Clinical trials on the therapeutic applications of resveratrol in humans
Some randomized and large studies have been made to estimate the bioavailability, safety and therapeutic effects of resveratrol in humans. In fact, promotional marketing of resveratrol as a dietary supplement in last few years was based on the observation of low rate of death from cardiovascular disease in the Mediterranean population that had consumed resveratrol and other bioactive compounds from red wine, despite a diet that was relatively high in saturated fat. To completed (Table 2)

Conclusions and future directions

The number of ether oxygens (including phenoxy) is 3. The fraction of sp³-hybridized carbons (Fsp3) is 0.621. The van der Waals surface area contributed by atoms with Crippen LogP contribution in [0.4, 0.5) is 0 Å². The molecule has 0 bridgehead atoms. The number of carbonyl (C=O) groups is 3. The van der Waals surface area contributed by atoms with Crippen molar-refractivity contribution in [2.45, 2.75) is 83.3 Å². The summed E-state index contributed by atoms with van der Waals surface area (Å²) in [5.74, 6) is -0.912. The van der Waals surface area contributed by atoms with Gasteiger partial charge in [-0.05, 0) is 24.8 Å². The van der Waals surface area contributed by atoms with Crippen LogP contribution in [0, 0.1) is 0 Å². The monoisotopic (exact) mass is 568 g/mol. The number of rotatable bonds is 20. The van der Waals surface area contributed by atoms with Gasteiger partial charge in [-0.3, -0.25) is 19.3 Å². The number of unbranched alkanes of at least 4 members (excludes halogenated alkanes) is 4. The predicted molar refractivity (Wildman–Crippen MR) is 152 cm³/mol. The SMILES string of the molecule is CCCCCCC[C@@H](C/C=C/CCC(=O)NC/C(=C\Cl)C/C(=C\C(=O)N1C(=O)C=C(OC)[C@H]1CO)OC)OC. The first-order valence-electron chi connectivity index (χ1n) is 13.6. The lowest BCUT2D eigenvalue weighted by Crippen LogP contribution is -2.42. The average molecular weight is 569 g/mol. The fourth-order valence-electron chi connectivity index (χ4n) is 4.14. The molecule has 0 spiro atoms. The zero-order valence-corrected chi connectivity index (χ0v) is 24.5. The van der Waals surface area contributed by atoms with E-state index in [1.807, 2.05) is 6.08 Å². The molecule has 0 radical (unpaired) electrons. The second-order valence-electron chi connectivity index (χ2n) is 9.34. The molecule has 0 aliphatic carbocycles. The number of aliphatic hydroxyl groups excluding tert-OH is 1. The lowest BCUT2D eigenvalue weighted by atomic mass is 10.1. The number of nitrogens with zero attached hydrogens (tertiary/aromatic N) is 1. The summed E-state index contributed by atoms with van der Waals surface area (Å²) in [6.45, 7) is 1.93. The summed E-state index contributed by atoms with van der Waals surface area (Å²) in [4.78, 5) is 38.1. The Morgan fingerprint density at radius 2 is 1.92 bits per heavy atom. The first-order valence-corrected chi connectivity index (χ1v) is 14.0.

Taken together, these investigations have shown that natural bioactive compound resveratrol can improve the general health in mammals supporting its potential use to prevent and treat diverse age-related diseases. These age-related disorders include organ failures, cardiovascular and neurodegenerative disorders, arthritis, atherosclerosis, obesity- and diabete-related disorders and aggressive cancers. The anti-aging effects of resveratrol on adult stem/progenitor cells and their differentiated progenies appear to be principally mediated via the activation of Sirts 1 and 3, and inhibition of oxidant and metabolic pathways. In contrast, the anticancer properties of resveratrol on cancer stem/progenitor cells seem rather to implicate the activation of apoptotic and necrotic pathways of cell death and inhibition of the angiogenic process. Additional investigations are, however, necessary to further establish the molecular mechanisms of the CR mimicking and anti-aging effects of resveratrol on diverse types of tissue-resident adult stem/progenitor cells and their local microenvironment designated as niches versus their differentiated progenies. More particularly, it will be important to determine the common signaling elements modulated by resveratrol and CR involved in the expansion of lifespan. The molecular signaling components responsible for the pleiotropic effects of resveratrol on adult stem/progenitor cells versus their malignant counterparts, cancer stem/progenitor cells, is also  of critical significance to optimize the potential therapeutic use of resveratrol for treating diverse age-related diseases and aggressive and recurrent cancers. Of therapeutic interest, the development of novel analogs or nanotechnology-derived delivery systems of resveratrol is also of major importance to improve its water solubility and bioavailability. The large and randomized clinical trials performed with resveratrol, alone and in combination therapies, in health individuals and patients are also required to confirm its potential use to prevent and treat numerous age-related disorders in humans. Hence, nutraceutical compound, resveratrol should offer great promises to develop new combination therapies for preventing and treating diverse devastating age-related disorders and aggressive cancers in safe conditions in humans.